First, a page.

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Discipline: LD/Endurance, CMO, Trail Rider, Cartoonist, Writer, Co-Director/ Green Bean Endurance
Email: jackereynolds@yahoo.com


July 19, 2010

We continue in the Danger Zone



Doug found this chart for me today. It looks like what they had in the EN issue this month, only I couldn't read anything with red print. So sharing this image so you know when you are in the danger zone and can avoid riding your horse on the worst sultry days (almost everyday presently in Indiana). Had I had this chart yesterday we would not have ridden. It was considered extremely dangerous. Hence the very slow pulse down, and the inverted respiration, even though we took it slow, it was almost too much for her. To use the chart find the temperature, and then the humidity, go straight across to where the lines intersect to find what conditions are like for your horse. Yesterday it was like exercising at 130 degrees... Today not quite as bad, but still in the danger zone. We just did some easy ground work and called it a day.

4 comments:

  1. I hadn't seen a chart like that before. Your humidity sounds difficult to deal with. I'm lucky that ours is not even 35%. But if I were to follow that chart, riding here in the Northern California foothills, all summer is in the "danger" zone on temperature alone (since most days are 98 degree to 105 easily). I try to start early and get home before noon, drink a lot (both me and horse) and sponge when I can.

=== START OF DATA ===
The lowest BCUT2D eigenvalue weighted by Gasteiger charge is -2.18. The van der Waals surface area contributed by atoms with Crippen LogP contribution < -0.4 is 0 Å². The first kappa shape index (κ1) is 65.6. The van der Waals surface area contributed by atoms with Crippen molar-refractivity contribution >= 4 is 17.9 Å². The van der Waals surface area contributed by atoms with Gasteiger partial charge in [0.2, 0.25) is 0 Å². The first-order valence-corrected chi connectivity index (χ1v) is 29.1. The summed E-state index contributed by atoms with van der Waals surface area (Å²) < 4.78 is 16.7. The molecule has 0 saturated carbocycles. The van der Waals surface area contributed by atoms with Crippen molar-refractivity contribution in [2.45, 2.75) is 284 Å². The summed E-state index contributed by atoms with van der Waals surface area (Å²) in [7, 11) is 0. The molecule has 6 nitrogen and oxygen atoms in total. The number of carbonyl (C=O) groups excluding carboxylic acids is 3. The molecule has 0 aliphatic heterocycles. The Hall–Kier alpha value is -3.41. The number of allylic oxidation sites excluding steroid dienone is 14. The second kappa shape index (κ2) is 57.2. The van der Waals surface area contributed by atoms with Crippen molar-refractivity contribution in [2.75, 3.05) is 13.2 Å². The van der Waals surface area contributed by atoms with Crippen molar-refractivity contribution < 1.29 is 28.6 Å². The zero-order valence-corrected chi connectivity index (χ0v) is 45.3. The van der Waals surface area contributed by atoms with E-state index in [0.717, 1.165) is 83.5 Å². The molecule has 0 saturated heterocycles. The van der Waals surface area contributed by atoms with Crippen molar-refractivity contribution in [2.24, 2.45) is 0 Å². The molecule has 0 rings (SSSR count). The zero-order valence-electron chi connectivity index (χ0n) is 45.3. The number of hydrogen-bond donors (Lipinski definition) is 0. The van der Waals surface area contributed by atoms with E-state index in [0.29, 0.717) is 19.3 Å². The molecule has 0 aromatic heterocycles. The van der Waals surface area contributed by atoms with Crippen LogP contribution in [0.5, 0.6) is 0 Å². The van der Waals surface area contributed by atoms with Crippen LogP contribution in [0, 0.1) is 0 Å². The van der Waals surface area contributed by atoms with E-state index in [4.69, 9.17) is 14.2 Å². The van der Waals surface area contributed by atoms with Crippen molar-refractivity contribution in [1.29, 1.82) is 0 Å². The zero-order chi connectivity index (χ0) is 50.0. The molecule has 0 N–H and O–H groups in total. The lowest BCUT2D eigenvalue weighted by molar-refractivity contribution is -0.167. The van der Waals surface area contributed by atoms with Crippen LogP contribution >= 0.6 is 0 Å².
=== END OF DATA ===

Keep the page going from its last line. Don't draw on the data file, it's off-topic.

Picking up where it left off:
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  2. Temps in the 90's are okay until you factor in humidity at 70-90% which is what we've been having lately. You can pop a sweat just breathing and it won't evaporate. I struggle just maintaining in this weather, as does my horse. Needless to say we haven't been accomplishing much. I know they have endurance rides in hot humid places in the summer, but I just can't do that to my horse (or myself). I'd love to try heat without humidity, I really would :)

    ~E.G.

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  3. I included that chart in a post I did last year on riding in heat and humidity. I also did some other research into other ways to calculate risk while riding.

    http://ridendurance.blogspot.com/2009/06/fact-of-life-dealing-with-humidity.html

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  4. This is a great resource. Here in Montana, we don't typically get humidity but this year is a bit different. Been a little on the muggie side. Thanks for sharing.

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